Thursday, January 20, 2011
Dessert wines and French Toast ....
Dessert wines, or ‘stickies’ tend to polarise drinkers. You can tell as soon as they take a sip: a smile of pure pleasure or grimace of sugar overload. The wines also fall into two categories – light, floral extremely fruity freeze concentrated styles, or the lush oily late harvest and/or botrytised (noble) style.
Freezing grape juice prior to fermentation separates ice crystals from very sweet juice – allowing the winemaker to produce a sweeter than average wine. Late harvest wines are made from grapes left on the vine till they shrivel like sultanas with a high level of natural sugar. In the botrytised style, fungus infects grapes late in the season and sucks out water content, adding a honey-like flavour. In France they call it ‘noble rot’.
These wines are usually sold in a 375 ml half bottle and the labour content is reflected the price – so the freeze concentrated wines are generally much cheaper (around $15), while the late harvest or botrytised ones going for upward of $30.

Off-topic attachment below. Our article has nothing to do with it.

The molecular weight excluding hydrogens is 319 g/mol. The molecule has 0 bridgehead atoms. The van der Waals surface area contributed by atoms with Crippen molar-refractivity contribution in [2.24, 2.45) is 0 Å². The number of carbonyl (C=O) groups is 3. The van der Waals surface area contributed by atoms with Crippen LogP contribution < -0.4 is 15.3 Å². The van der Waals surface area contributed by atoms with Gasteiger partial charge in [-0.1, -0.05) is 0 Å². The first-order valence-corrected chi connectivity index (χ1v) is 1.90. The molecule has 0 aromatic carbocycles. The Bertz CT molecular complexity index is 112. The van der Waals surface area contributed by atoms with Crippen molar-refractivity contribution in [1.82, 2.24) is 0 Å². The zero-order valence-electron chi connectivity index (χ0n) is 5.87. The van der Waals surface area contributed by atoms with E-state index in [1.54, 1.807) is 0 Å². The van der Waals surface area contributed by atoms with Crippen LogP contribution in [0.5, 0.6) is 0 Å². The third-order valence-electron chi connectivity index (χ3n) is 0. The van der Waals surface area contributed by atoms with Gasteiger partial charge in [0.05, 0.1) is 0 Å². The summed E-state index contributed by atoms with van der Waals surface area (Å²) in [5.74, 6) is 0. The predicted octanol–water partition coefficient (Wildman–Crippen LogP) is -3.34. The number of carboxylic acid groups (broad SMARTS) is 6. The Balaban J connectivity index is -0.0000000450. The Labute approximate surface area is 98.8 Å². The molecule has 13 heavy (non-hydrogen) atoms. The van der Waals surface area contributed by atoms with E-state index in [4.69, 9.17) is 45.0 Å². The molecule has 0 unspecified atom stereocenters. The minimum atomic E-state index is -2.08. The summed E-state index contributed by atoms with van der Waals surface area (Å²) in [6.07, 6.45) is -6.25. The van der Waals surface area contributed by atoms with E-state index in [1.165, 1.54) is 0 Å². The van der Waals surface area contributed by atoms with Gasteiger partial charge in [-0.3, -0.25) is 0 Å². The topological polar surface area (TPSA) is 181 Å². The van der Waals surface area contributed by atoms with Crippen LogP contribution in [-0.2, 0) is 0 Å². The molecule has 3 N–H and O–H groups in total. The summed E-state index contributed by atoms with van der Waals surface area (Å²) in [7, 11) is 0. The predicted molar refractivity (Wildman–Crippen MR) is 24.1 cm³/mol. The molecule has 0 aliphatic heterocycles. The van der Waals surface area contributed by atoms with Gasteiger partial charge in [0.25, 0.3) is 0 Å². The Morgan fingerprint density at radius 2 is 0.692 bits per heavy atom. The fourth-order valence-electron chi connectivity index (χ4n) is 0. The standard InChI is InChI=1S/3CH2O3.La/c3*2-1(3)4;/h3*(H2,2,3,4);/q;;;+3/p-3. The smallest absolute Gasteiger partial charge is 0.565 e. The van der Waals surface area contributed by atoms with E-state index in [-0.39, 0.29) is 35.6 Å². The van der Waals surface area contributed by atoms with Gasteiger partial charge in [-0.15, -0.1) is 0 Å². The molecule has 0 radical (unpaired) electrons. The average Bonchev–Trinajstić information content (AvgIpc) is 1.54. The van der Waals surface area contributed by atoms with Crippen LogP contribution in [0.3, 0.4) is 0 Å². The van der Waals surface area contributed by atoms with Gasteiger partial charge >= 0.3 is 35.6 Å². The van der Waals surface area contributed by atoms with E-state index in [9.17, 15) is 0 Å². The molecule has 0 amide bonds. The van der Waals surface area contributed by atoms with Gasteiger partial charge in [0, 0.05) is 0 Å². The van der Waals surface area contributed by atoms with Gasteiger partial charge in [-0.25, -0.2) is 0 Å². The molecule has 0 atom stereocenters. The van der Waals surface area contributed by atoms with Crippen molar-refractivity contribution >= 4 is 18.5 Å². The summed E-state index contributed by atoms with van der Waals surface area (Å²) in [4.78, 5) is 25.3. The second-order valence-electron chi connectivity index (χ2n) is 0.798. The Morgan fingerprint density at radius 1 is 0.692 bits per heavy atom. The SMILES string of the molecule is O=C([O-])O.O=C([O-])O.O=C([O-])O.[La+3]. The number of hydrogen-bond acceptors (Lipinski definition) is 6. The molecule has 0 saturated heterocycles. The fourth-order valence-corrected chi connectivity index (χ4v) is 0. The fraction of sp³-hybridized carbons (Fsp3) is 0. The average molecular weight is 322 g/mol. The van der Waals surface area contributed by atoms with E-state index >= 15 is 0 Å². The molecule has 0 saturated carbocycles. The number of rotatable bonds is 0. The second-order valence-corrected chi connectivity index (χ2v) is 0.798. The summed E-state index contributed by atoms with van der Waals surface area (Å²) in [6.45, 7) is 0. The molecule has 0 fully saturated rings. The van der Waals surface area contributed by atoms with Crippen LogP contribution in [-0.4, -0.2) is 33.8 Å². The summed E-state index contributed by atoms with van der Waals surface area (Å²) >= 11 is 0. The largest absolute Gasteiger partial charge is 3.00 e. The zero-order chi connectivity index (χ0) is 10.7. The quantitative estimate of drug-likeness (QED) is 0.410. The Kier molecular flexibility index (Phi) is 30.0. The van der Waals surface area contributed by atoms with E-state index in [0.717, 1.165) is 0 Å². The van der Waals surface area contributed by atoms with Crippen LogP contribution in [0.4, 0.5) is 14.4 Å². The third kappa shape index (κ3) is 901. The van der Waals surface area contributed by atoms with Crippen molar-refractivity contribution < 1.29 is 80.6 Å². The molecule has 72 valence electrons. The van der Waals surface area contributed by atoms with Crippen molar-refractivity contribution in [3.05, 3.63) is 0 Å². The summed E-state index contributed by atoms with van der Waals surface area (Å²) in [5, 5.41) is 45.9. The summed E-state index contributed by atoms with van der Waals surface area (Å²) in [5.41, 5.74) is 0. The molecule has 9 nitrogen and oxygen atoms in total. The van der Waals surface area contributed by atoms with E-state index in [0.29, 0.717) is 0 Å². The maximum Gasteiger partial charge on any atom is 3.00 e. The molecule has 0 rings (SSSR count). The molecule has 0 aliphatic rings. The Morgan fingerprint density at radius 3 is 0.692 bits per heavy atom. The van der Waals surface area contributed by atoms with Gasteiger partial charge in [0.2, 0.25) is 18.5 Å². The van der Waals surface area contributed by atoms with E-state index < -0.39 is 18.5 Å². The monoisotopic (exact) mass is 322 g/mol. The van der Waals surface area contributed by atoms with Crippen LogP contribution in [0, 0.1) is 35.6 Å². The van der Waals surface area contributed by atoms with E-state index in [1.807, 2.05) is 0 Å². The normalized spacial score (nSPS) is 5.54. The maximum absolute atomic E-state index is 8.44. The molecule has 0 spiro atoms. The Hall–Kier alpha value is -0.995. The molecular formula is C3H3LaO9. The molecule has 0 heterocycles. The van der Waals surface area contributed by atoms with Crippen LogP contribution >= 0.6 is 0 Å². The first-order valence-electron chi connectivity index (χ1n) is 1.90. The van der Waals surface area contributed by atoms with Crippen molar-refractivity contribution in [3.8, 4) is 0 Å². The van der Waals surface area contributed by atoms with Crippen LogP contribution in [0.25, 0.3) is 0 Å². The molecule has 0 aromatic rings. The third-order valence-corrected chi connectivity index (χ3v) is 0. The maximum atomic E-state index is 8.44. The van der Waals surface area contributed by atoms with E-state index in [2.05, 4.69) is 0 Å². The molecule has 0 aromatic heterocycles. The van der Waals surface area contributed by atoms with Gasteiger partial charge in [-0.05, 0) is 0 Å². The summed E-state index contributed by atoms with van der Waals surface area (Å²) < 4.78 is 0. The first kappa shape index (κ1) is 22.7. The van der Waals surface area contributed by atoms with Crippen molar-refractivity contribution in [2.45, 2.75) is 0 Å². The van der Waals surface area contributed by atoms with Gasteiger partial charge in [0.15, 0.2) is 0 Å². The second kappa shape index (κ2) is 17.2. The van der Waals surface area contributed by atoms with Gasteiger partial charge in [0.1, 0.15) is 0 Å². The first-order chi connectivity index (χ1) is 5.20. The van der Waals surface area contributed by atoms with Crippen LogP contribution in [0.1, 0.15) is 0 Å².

Food matches? The French like to eat pâté with their sweet wines – the rich savoury flavours complementing sweetness and acidity. Similarly, cheddars and blue cheeses are a good match. My personal favourite is with French Toast – the ultimate brekkie treat!
Vinoptima Gewürztraminer 2004 $59
Premium dessert wine from the iconic Nobilo winemaking family. Nick, son of company founder Nikola, has a winery dedicated solely to Gewürz. This is a classic example of a botrytised/late harvest, with flavours of honey, spice and citrus.
Dry River Gewürztraminer 2008 $50
Another top level wine in the late harvest style – spicy, luscious and tropical with peach, ginger and Turkish delight flavours.
Muddy Water Riesling Unplugged $25
Botrytised/late harvest, lighter style wine with voluptuous raisiny sweetness and a lively acid balance.
Phil Parker runs Wine Tours In Auckland, god help him...
Posted by Phil at 1:20 AM